Takahiro Yorifuji’s music is able to soothe the spirit, and Parhelion is no exception. Hakobune’s shimmering sounds are slightly unclear and blurry, like dull coins glowing under murky water, but they continue to sparkle, nonetheless. His music retreats from and closes itself off from the ultra-bright while still being extremely radiant and pure-spirited. Always developing and advancing (but using subtle looping techniques at the same time), the two tracks of Parhelion are deep, trance-inducing meditations, designed to give you perfect rest.
Like the slow, care-free travelling of clouds, the music passes through the sailing-routes of the Pacific sky. At first, the lighter stream of indistinct notes are anchored to a lower bass, prodding the music towards an overcast and rain-soaked atmosphere, but it’s still light enough to pull itself away from the drizzle, drifting on by, and as is always the case with Hakobune’s music, the two movements are effective and powerful. The two pieces are simply named ‘I’ and II’, because they don’t need labelling. It’s been stripped back; her clear-headed nature is out in the open, not trying to be anyone else and not trying to overcomplicate things. So many artists do overcomplicate their music, but infinity lies within simplicity; within ease.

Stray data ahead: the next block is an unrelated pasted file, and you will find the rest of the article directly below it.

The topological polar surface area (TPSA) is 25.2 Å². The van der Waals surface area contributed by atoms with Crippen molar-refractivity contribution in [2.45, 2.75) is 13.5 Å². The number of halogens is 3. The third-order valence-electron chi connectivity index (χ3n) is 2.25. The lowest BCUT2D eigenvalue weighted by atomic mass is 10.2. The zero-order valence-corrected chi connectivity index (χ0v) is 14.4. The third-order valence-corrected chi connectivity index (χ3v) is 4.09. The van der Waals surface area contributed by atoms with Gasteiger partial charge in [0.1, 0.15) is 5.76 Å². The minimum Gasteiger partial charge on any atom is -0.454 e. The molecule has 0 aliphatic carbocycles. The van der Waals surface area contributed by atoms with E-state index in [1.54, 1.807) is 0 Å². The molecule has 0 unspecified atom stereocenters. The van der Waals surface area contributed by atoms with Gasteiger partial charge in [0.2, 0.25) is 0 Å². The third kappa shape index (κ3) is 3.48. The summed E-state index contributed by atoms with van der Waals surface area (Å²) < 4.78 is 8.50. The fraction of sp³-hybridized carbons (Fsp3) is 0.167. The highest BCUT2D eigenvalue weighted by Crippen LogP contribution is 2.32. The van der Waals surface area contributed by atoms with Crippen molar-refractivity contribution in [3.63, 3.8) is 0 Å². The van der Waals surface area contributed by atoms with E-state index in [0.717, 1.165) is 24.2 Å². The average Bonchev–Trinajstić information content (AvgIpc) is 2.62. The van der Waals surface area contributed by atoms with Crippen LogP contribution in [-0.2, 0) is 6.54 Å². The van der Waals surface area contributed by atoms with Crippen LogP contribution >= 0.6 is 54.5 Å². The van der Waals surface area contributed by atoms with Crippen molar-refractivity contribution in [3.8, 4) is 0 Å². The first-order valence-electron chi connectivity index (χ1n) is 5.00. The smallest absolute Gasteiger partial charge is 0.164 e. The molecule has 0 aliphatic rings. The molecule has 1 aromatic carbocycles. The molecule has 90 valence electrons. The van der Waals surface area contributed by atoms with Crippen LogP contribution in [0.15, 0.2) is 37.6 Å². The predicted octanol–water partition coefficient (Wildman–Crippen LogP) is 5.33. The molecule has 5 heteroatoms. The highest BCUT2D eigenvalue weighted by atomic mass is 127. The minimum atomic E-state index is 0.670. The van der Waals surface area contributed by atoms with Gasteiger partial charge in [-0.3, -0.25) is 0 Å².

In ambient music, it’s crucial not to overpopulate the music – this ain’t fusion! Hakobune sticks to one concept and runs with it, tying it to a fluttering kite before it takes off on the wings of a bird. Don’t be fooled, because it isn’t a simple process, with a complex chain of pedals strobing out flashes of staccato lightning and a deep sensitivity that cuts right through the soul, right into the sweet spot. This is a soulshot, and it kills. Its soft centre disguises a great danger, like an illicit affair or a romance withering into a sour thing; a Valentine from the music alone, going directly through the body to get to the emotions. It can’t be taught.
Hakobune never loses its heart, and that’s a sign of an ambient black belt, but his music relates to all of us. We’re all drifting by; puffs of transitory smoke encapsulated by seconds in time.